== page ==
There were some confusing moments during all of this, due to yet more advice I’d seen on Facebook about having to drop prices below .99 in certain countries to account for VAT taxes. After quite a lot of back-and-forth with the super helpful people at BookBub, plus some emailing with Draft2Digital, Kobo, and PublishDrive, all of my prices were adjusted properly. Here is a very helpful article about how to view your prices in various stores internationally.

Game Day

September 18 arrived. I was up before six checking email and drinking coffee, and decided to keep detailed notes about the day. The first words I wrote sum up the anxiety that preceded this momentous occasion: “Did not sleep well. Dreamed about huge ancient machines dispensing thousands of mimeographed copies of a BookBub email overseas.”

I really tried to get other stuff done on September 18 but with the exception of a few hours when I had to go to an appointment, I was glued to my computer, the refresh button, and the keyboard shortcuts to make screenshots. It was exciting, what else can I say?

I had arranged a newsletter swap with a British author for that day, so the first sales I saw that morning in the British U.K. store and the U.S. store I attributed to her readers. Nothing was happening anywhere else, at least nothing was being reported. I was a  bit discouraged. But by 1:30 p.m., when I returned from my appointment, my Amazon dashboard was showing 265 sales and Kobo reported 100. The Girl from Oto was rising in the sales ranks for the Amazon U.K. and even faster in the Canadian store. Nothing much was brewing in India or Australia yet.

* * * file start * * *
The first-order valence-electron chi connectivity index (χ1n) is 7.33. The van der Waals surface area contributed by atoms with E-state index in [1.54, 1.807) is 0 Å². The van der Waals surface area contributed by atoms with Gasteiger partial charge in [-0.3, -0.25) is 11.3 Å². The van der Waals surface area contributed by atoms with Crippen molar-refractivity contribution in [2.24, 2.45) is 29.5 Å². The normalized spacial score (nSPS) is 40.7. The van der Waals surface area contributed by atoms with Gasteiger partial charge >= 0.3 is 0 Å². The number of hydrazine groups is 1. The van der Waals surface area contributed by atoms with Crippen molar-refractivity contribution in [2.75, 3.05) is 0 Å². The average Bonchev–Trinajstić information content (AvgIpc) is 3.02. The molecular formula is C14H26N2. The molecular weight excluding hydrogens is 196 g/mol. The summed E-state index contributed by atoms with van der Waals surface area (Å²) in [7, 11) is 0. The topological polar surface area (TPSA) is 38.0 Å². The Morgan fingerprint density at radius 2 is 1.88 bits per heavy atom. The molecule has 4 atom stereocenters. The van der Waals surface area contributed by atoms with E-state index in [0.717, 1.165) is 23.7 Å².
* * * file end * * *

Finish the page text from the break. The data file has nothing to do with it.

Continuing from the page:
At 2:30 pm I was stunned to see that my book was #1 in historical fiction bestsellers in the Canadian store. And it was #5 in the overall top 100 paid bestsellers in the Canadian kindle store. I was thrilled to get the coveted yellow flag for #1 bestseller in historical fiction.

At 3:30 pm the book had also moved into #1 for two other categories in Canada. In India, it was #20 for historical fiction and #726 paid fiction in the kindle store. In the U.K., it was #9 in historical French fiction. In Australia, it was #421 for paid bestsellers, and in the top 20 for three categories.

Things kept cooking along. The book stayed at #1 for historical fiction in Canada until Friday. In Australia, it reached #3 for historical fiction and #6 for women sleuths. In the U.K. is reached #4 for both historical European fiction and historical French fiction. In India, it reached #574 paid in the kindle store, and #17 for historical fiction in the kindle store.